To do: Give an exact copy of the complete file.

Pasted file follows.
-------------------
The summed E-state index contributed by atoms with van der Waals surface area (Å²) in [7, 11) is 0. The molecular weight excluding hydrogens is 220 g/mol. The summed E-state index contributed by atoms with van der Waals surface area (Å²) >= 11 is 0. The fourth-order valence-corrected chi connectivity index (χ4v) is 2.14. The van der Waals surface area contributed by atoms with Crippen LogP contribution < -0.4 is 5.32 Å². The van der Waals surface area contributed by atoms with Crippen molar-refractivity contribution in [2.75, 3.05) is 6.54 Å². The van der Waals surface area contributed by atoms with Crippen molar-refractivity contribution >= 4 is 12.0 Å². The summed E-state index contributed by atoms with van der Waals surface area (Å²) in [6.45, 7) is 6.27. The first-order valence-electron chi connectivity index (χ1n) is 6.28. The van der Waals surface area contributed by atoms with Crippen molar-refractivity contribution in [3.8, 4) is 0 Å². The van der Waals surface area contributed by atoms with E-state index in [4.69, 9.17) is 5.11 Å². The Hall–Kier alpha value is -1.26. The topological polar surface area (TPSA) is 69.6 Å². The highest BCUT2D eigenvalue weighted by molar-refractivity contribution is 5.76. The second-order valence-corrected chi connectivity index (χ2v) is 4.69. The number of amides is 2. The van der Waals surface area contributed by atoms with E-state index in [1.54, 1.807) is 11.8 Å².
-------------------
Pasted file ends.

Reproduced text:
The summed E-state index contributed by atoms with van der Waals surface area (Å²) in [7, 11) is 0. The molecular weight excluding hydrogens is 220 g/mol. The summed E-state index contributed by atoms with van der Waals surface area (Å²) >= 11 is 0. The fourth-order valence-corrected chi connectivity index (χ4v) is 2.14. The van der Waals surface area contributed by atoms with Crippen LogP contribution < -0.4 is 5.32 Å². The van der Waals surface area contributed by atoms with Crippen molar-refractivity contribution in [2.75, 3.05) is 6.54 Å². The van der Waals surface area contributed by atoms with Crippen molar-refractivity contribution >= 4 is 12.0 Å². The summed E-state index contributed by atoms with van der Waals surface area (Å²) in [6.45, 7) is 6.27. The first-order valence-electron chi connectivity index (χ1n) is 6.28. The van der Waals surface area contributed by atoms with Crippen molar-refractivity contribution in [3.8, 4) is 0 Å². The van der Waals surface area contributed by atoms with E-state index in [4.69, 9.17) is 5.11 Å². The Hall–Kier alpha value is -1.26. The topological polar surface area (TPSA) is 69.6 Å². The highest BCUT2D eigenvalue weighted by molar-refractivity contribution is 5.76. The second-order valence-corrected chi connectivity index (χ2v) is 4.69. The number of amides is 2. The van der Waals surface area contributed by atoms with E-state index in [1.54, 1.807) is 11.8 Å².